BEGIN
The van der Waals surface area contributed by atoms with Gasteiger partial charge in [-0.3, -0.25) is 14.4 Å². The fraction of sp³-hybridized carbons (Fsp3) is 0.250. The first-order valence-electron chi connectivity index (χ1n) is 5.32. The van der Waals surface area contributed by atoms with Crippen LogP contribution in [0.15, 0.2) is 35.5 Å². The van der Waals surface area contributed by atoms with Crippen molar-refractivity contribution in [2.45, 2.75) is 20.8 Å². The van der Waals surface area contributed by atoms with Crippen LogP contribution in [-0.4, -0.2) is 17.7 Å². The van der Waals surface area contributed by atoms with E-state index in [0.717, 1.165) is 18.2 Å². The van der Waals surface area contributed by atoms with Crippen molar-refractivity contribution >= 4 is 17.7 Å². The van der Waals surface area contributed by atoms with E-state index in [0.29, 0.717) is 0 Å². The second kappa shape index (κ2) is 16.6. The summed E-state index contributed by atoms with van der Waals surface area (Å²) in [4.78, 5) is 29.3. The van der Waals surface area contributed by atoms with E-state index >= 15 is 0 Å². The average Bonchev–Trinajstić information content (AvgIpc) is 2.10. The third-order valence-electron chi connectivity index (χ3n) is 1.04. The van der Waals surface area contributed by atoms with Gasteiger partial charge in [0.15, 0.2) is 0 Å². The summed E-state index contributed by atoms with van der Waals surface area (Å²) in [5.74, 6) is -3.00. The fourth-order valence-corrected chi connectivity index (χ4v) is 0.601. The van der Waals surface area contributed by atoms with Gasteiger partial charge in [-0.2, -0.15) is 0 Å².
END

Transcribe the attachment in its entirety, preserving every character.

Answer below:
The van der Waals surface area contributed by atoms with Gasteiger partial charge in [-0.3, -0.25) is 14.4 Å². The fraction of sp³-hybridized carbons (Fsp3) is 0.250. The first-order valence-electron chi connectivity index (χ1n) is 5.32. The van der Waals surface area contributed by atoms with Crippen LogP contribution in [0.15, 0.2) is 35.5 Å². The van der Waals surface area contributed by atoms with Crippen molar-refractivity contribution in [2.45, 2.75) is 20.8 Å². The van der Waals surface area contributed by atoms with Crippen LogP contribution in [-0.4, -0.2) is 17.7 Å². The van der Waals surface area contributed by atoms with E-state index in [0.717, 1.165) is 18.2 Å². The van der Waals surface area contributed by atoms with Crippen molar-refractivity contribution >= 4 is 17.7 Å². The van der Waals surface area contributed by atoms with E-state index in [0.29, 0.717) is 0 Å². The second kappa shape index (κ2) is 16.6. The summed E-state index contributed by atoms with van der Waals surface area (Å²) in [4.78, 5) is 29.3. The van der Waals surface area contributed by atoms with E-state index >= 15 is 0 Å². The average Bonchev–Trinajstić information content (AvgIpc) is 2.10. The third-order valence-electron chi connectivity index (χ3n) is 1.04. The van der Waals surface area contributed by atoms with Gasteiger partial charge in [0.15, 0.2) is 0 Å². The summed E-state index contributed by atoms with van der Waals surface area (Å²) in [5.74, 6) is -3.00. The fourth-order valence-corrected chi connectivity index (χ4v) is 0.601. The van der Waals surface area contributed by atoms with Gasteiger partial charge in [-0.2, -0.15) is 0 Å².